Saturday, December 24, 2011

Silent Night, Holy Light

The incomprehensible vastness of our universe is never felt more keenly than when we look up into the dome of a starry night. If the sky were a solid black, fear might consume us. Awe wins out, though, in the shining of those stars, those innumerable points of light. No words are possible, none are needed. Humility rises of its own accord, and all falls into its proper place.

Perhaps this is why the essence of Christmas has always shone most fully for me within the darkness of the night that precedes it. As a child, Christmas morning was all about the presents. The night before, however, we touched the sacred.

Though the nature of this experience changed as I did, light was always the entryway. Just as in a starry sky, in each of my Christmas memories it was the light shining within the darkness that proclaimed the holiness of this night.

As young children we’d pile into the station wagon dressed in pajamas and winter coats to travel through a world transformed. Enchanted, we’d ooh and aah at trees decked out, houses strung with colored bulbs, the occasional sleigh and reindeer on lawn or rooftop~~all awash in light, dazzling light.

If we hadn’t fallen asleep before we returned home, we’d sit in a living room lit only by the twinkling magic of our own tree and the single bulb within the nearby crèche. The delicate light within an otherwise darkened room brought that timeless scene to life~~the smell of sweet hay, the warmth of the gentle animals, Mary and Joseph, baby Jesus in his manger, angels watching from above.

As I grew older, Midnight Mass was added. Again, it was the light that spoke strongest to me as a plentitude of candles joined with the pungent smell of incense to transform our church into a place far more holy than it was on any Sunday morning.

Not all of us have such idyllic Christmas memories, however. The night sky is not the only darkness we humans confront. There is the shadow side of the human spirit that shows itself in Christmases blighted by poverty, drunkenness and violence, by spirits riddled with pain and despair.

And yet, light shines even there, as children find wonder in the smallest things and believe in magic despite the bleakness of their days or the horror of their nights. Children, it seems, are especially equipped to find light amid darkness. Maybe that’s why Christ loved them so and stressed our need to become like them. Finding light within darkness is perhaps a necessary trait for entering heaven.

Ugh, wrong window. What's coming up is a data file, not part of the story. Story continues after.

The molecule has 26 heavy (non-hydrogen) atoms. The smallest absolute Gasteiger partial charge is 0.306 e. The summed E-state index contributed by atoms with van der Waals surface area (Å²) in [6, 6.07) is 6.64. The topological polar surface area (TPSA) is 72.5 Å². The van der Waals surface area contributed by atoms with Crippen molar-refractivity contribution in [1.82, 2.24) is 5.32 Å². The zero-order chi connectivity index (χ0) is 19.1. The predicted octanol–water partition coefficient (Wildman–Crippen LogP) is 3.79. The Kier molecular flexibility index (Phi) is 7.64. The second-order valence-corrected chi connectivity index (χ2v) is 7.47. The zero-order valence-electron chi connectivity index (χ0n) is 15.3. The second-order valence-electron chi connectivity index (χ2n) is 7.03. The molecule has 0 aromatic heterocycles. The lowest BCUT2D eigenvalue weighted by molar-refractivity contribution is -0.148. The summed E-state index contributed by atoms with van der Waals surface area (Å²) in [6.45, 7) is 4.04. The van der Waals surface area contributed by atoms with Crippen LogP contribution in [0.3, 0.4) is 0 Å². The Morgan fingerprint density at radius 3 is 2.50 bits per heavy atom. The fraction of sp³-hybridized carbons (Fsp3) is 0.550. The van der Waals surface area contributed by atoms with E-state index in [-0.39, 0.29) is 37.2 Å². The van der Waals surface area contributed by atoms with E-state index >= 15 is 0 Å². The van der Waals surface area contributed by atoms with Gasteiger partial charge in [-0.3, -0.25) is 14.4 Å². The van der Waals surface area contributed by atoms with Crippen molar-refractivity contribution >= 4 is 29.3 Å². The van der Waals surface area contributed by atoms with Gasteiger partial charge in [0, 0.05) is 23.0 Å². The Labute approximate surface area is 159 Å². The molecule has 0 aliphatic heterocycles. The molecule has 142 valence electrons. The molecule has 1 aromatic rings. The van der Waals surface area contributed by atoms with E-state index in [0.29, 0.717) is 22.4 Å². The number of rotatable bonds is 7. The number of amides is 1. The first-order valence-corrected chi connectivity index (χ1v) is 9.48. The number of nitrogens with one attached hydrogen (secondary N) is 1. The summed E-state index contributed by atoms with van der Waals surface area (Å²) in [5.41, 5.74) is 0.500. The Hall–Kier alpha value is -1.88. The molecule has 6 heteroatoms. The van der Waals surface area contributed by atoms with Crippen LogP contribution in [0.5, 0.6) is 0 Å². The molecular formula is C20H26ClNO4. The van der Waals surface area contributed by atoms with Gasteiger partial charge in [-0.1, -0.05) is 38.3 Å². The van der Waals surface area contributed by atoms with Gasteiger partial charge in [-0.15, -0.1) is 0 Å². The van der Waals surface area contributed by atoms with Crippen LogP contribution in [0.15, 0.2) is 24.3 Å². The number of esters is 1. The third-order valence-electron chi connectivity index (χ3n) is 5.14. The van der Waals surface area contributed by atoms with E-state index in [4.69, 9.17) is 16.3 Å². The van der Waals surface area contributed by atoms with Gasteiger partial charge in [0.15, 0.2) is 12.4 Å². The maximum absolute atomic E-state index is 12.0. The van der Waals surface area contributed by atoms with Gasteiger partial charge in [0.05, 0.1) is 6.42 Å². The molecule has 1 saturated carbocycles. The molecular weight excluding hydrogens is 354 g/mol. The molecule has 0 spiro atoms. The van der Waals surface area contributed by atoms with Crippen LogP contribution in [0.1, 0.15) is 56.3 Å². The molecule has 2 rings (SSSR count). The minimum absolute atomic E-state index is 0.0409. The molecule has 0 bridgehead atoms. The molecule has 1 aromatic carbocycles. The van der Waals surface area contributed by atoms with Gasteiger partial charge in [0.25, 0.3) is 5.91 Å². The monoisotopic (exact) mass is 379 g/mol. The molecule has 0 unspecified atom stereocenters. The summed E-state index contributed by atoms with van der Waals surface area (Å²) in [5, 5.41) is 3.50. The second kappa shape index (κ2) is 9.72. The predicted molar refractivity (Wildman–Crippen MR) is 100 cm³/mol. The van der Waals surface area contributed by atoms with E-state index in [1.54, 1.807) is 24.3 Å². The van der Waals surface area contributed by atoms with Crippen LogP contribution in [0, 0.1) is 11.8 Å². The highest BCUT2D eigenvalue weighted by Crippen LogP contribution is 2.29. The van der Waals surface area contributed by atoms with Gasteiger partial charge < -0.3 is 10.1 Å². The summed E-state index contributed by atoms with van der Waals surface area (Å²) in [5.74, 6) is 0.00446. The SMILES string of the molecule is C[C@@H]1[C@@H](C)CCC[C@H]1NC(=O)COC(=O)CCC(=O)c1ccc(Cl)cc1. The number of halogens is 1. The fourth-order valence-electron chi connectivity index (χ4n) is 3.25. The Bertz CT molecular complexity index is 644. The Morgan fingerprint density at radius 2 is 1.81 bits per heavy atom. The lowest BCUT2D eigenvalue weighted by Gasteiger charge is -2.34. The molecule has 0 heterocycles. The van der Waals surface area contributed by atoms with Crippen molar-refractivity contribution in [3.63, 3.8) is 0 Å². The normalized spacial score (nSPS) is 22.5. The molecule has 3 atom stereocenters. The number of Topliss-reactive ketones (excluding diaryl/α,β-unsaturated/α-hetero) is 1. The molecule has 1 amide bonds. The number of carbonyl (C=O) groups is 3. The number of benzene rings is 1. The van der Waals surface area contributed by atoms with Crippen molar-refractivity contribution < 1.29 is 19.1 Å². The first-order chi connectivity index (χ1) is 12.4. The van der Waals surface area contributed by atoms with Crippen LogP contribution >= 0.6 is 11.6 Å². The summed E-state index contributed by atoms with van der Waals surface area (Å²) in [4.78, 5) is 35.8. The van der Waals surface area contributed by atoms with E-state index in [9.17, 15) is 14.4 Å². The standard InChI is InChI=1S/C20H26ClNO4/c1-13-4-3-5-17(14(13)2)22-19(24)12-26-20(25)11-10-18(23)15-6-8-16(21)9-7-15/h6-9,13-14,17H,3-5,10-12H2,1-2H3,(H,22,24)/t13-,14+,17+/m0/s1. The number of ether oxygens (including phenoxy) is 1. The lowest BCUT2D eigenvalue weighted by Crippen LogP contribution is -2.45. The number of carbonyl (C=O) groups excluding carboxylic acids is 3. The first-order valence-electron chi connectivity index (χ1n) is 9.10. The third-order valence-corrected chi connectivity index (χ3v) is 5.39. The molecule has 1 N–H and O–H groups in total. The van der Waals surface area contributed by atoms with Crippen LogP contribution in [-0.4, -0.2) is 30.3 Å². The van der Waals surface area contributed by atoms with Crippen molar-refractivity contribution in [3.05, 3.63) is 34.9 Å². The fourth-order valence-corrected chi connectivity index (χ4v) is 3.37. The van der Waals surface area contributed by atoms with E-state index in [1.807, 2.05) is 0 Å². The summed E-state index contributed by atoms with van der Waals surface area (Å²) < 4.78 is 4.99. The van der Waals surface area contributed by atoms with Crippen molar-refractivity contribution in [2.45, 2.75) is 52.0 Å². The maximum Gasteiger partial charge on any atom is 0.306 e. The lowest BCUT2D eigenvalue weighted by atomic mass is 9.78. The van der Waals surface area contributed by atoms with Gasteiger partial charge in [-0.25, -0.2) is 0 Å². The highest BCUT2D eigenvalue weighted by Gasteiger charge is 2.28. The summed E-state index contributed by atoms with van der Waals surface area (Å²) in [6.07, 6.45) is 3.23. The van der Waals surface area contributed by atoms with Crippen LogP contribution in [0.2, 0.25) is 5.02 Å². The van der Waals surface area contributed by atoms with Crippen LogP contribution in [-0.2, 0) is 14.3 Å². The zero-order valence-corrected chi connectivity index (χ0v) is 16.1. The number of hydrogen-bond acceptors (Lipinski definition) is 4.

While no one knows the exact date of Christ’s birth, the early church chose well in picking a time close to the winter solstice. As the turning point in earth’s journey around the sun, the solstice is always a celebration of light. What better time to honor Christ? Light incarnate. True Light from True Light. Bodhisattva, Enlightened One.

On this Christmas eve~~this silent night, this holy night~~let us open to the Light streaming forth. Let it shine within our joy. Let it shine within our darkness.

Light.

Let it shine…

Let it shine…

Let it shine, shine, shine!!!

A belated Happy Hanukkah!
A belated Happy Solstice!
Merry Christmas!
Happy Kwanzaa!

No matter the tradition you honor, I send you wishes for a transformative New Year! Hold onto your hats~~as well as your centermost point~~as it promises to be a doozy!!!

Love,

Loanne Marie





2 comments:

Monica Wood said...

You know how some people decorate their house/yard/trees with blue lights? It looks so somber, always makes me hum "O Little Town of Bethlehem," and, for me, represents the essence of Christmas: a somewhat solemn affair that embraces winter, faith, and the bittersweet nostalgia of a Catholic childhood.

Loanne Marie said...

Funny you should mention blue lights, Monica. I had intended to mention our across the street neighbors' Christmas decorations~~two HUGE stars, wooden frames hung over each large picture window on either side of a center door. And, of course, lit with blue bulbs. Talk about a sense of magic! Somehow, that image didn't make it to the final essay, but those stars shine for me still.

Thanks as always for writing!

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Blessings!

Leia Marie